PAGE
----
Perspective is Everything

Peter Ruttan, President, College of Physiotherapists of Ontario

Peter Ruttan – College Council President and Guest Blogger






Shenda’s Peter’s Blog

If the saying “perspective is everything“ holds true, then I got my fair share of ‘everything’ earlier this month at World Confederation for Physical Therapy (WCPT) in Singapore.

It was an excellent conference with more than 3,500 PTs from around the world coming together for three days of presentations, discussions, courses and networking.

Canada was well represented at WCPT, with well over 50 participants from Canadian universities, regulators and our national association.

Singapore is a grand location and the conference itself was very impressive, but I want to focus on the small, two-day conference called INPTRA, which preceded WCPT.

The International Network of Physiotherapy Regulatory Authorities (INPTRA) was started 15 years ago by CPO past-Registrar Jan Robinson, to give regulators an opportunity to share resources and experiences.

Sixty-fix people attended INPTRA, representing 16 countries and Shenda and I had a chance to present on how regulation works in Ontario and Canada and hear about the successes and challenges of different models in other countries.

Here is some of what I learned:


  • In Australia, all health professions are regulated by one agency and there is a common code of conduct and standards that apply to everyone.
  • Complaints from the public for all health professions go to this same agency.
  • There is one, national registry and PTs are free to move about Australia. Mobility to New Zealand is very straightforward.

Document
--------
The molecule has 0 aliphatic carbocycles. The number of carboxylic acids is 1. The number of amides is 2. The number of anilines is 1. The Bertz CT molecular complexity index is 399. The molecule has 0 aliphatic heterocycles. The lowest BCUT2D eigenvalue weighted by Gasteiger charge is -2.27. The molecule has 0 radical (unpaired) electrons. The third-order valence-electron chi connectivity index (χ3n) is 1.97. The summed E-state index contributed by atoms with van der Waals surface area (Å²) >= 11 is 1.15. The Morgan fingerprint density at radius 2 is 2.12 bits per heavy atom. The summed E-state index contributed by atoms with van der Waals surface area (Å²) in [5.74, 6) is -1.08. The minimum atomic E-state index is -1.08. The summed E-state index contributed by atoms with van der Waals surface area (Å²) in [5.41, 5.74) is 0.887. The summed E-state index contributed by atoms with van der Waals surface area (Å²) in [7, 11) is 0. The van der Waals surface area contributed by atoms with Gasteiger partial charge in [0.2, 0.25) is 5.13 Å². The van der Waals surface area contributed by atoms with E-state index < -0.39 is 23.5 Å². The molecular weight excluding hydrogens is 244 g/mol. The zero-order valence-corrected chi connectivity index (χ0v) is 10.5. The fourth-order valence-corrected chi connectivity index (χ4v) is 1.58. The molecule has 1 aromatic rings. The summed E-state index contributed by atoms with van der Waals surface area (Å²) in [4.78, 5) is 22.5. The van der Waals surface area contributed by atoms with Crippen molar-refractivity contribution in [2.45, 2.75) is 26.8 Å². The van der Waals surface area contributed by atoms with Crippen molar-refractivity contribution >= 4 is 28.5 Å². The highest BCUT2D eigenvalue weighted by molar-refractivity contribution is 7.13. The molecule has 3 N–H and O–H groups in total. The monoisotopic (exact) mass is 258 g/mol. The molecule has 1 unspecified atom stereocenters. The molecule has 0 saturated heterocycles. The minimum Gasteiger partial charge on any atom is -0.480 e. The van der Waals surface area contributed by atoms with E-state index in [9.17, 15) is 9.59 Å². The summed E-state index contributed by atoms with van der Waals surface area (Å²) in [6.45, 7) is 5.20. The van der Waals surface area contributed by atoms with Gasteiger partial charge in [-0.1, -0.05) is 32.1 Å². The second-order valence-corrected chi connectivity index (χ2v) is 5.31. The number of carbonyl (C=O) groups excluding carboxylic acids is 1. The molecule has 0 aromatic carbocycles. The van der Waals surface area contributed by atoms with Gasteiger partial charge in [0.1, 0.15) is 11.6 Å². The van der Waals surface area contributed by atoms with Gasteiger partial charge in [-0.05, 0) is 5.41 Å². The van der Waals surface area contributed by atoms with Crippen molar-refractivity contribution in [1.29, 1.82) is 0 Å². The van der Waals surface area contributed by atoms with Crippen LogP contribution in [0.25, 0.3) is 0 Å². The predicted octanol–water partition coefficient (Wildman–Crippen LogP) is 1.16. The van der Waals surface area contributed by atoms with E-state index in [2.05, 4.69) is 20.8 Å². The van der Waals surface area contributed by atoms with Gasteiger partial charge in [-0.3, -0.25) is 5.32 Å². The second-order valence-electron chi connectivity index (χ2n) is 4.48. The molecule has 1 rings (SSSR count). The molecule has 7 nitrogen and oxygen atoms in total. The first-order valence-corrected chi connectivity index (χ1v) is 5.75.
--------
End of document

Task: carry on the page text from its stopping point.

United Kingdom

  • In the UK, there is a national registry of PTs and all health professions are governed by pooled standards.
  • Complaints from the public are also pooled, but profession-specific in how they are adjudicated.
  • Mobility is seamless between England, Ireland, Scotland and Wales.

Other Countries

  • USA has a state run licensure system with different standards for each state.
  • Singapore and Southeast Asian countries have good mobility and common standards, but the public does not have direct access to PTs.
  • Kenya, Croatia and Sri Lanka are in the fledgling stages of national PT regulation.

While having lunch with the Australians, it was a somewhat embarrassing to admit Canada has only 20,000 PTs, yet we have 10 separate PT Registers and PTs do not have the ability to move freely across Canada with one registration.

Without pooling of standards in Canada, there are 10 slightly different versions of the same standard.

Do we really need 10 record keeping standards for PTs?

I left Singapore with a new perspective on PT regulation in Ontario and with many questions. We are fortunate to have regulation of any kind to protect the public, a luxury many nations do not have. We also have the added privilege to have the opportunity for the profession to regulate itself.

However, we also have an obligation to learn from other countries and consider if it will work in the Ontario/Canadian context.

Would common standards work for all PTs across Canada?

Would common standards work for all health care professions in Canada?

Should one board adjudicate all complaints for all health professions?

Can we still have provincial regulation but at least have a national PT registry?

I think national standards for Canadian PTs would bring efficiency, clarity and may add to public confidence. I also think a national registry for PTs would efficiently give all provincial colleges access to one database and allow PTs in Canada to be more mobile.